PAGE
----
The rise in the number of titles in the children's music category around the turn of the century was accompanied by a shift in the approach to such recordings. As baby boomers, who remain loyal record buyers, have become parents, the artists who appeal to them have turned to children's music, but it often seems as though the records are still being made for the boomers, not their children. Though the recordings often concern the subjects of childhood and parenting, it is often hard to imagine a child actually enjoying the music. Such is the case with the Keb' Mo' children's album, Big Wide Grin, which is better regarded as a regular Keb' Mo' album on the theme of family rather than an album for children. The singer covers a number of pop evergreens from the late '60s and 1970s -- the O'Jays' "Love Train," Bill Withers' "Grandma's Hands," the Winstons' "Color Him Father," Sly and the Family Stone's "Family Affair," Joni Mitchell's "Big Yellow Taxi," and Stevie Wonder's "Isn't She Lovely" -- and he reaches back even further for the swing-era standard "The Flat Foot Floogie" and "America the Beautiful." All of these are likely to be familiar to parents of a certain age, and most have something to do with family issues, but only a couple are likely to appeal to children. This is not to say that, to be a children's album, a record must be filled with singalongs for the preschool set. But albums like this belong to a recent subset of the children's market that should perhaps be labeled "parents' music." In the case of Keb' Mo', the recording serves to ease him even more in the direction of being a folk-pop interpreter, an approach he has embraced increasingly since initially coming across as a new-style folk-blues singer.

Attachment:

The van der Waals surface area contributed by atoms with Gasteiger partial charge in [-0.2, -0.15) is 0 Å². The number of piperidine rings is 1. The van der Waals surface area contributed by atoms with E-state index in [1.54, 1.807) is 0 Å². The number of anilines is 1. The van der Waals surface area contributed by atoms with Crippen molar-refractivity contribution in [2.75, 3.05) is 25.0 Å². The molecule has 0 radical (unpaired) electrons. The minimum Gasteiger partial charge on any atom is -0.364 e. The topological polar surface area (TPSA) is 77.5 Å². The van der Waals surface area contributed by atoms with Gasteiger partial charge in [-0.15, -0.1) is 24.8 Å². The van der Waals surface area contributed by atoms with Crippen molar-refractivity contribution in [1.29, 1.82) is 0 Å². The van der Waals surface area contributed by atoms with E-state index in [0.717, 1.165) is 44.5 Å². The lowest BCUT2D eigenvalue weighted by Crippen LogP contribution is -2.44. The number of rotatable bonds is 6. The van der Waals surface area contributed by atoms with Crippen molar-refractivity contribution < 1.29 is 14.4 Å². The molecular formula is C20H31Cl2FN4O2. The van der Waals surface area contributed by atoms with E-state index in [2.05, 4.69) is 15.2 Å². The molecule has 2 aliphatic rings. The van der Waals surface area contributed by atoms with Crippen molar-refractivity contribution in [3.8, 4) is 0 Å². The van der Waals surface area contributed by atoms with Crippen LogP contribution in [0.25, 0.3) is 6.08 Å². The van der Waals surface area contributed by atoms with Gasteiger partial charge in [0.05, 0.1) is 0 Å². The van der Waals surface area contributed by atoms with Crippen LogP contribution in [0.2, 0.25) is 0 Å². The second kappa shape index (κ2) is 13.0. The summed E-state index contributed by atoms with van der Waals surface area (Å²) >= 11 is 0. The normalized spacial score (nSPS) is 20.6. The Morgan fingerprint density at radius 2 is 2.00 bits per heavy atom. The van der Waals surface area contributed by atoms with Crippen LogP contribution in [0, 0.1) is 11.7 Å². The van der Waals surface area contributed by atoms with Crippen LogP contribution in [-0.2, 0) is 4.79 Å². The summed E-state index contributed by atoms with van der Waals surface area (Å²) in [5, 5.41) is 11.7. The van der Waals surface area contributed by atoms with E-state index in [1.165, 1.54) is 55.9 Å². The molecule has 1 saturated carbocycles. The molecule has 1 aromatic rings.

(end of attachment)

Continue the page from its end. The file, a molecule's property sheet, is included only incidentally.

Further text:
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AllMusic Review by William Ruhlmann